When Te Wairua Smith asked her kids to help host karakia for Te Wānanga o Aotearoa on zoom during lockdown, they didn’t bat an eyelid.
“They just said ‘oh, cool’. They thought nothing of it,” she says.
Like Te Wairua, her five children - Tuhoronuku, 9, Taiahoaho, 8, Ohomairangi, 7, Te Kohuroa, 4, and Te Aumarire, 1 – have grown up with te reo and tikanga Māori as part of their everyday lives.
Collectively, the Smith whānau from Moerewa confidently hosted karakia timatanga, mihimihi, waiata tautoko and karakia whakamutunga in front of kaimahi tuning in throughout Te Ihu takiwā.
“As I said at karakia, it’s just an everyday part of our lives. Te reo Māori is the first language in our household. We start the day with karakia and mihimihi and end the day with karakia,” she says.
Te Wairua - administrator at the Kaikohe campus of Te Wānanga o Aotearoa - says the benefits of growing up with tikanga and te reo are obvious for her whānau and that knowledge will lead them in the right direction, she says.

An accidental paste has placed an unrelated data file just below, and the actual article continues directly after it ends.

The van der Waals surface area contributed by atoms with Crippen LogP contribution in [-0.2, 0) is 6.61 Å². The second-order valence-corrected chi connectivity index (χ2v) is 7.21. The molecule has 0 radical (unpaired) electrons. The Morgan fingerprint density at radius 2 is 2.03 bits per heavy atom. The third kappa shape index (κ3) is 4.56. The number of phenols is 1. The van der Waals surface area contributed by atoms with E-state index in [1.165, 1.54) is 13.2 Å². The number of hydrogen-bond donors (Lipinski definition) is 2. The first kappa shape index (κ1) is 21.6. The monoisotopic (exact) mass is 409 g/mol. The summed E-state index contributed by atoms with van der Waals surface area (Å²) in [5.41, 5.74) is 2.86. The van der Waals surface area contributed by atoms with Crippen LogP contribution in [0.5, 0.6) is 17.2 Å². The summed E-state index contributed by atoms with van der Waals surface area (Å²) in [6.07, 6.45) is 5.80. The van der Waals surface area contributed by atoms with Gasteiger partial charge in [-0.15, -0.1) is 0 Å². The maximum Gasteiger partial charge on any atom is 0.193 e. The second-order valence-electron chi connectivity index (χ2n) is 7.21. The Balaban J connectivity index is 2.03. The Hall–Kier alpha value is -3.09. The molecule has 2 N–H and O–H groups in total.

“The kids are confident and lead by example,” she says.
“They’re not shy kids, they’re confident in who they are and they have a deep connection with where they are from. We run a community te reo class and the kids are at the forefront of that.”
That class - Te Tūāpapa o Te Reo Moerewa – was last year the winner of the Whānau section of Ngā Tohu Reo Māori.
While Te Wairua acknowledges that not everyone was able to grow up with te reo me ngā tikanga as part of their lives, “it’s never too late to learn”.
“That’s one of the key messages.”
Ultimately, Te Wairua says, using te reo and tikanga Māori should be seen as just a normal part of life in Aotearoa.
“Until we stop congratulating Māori for speaking Māori, were not going to make much progress.”
“It should be just a normal thing but I encourage everyone to start having the conversation.”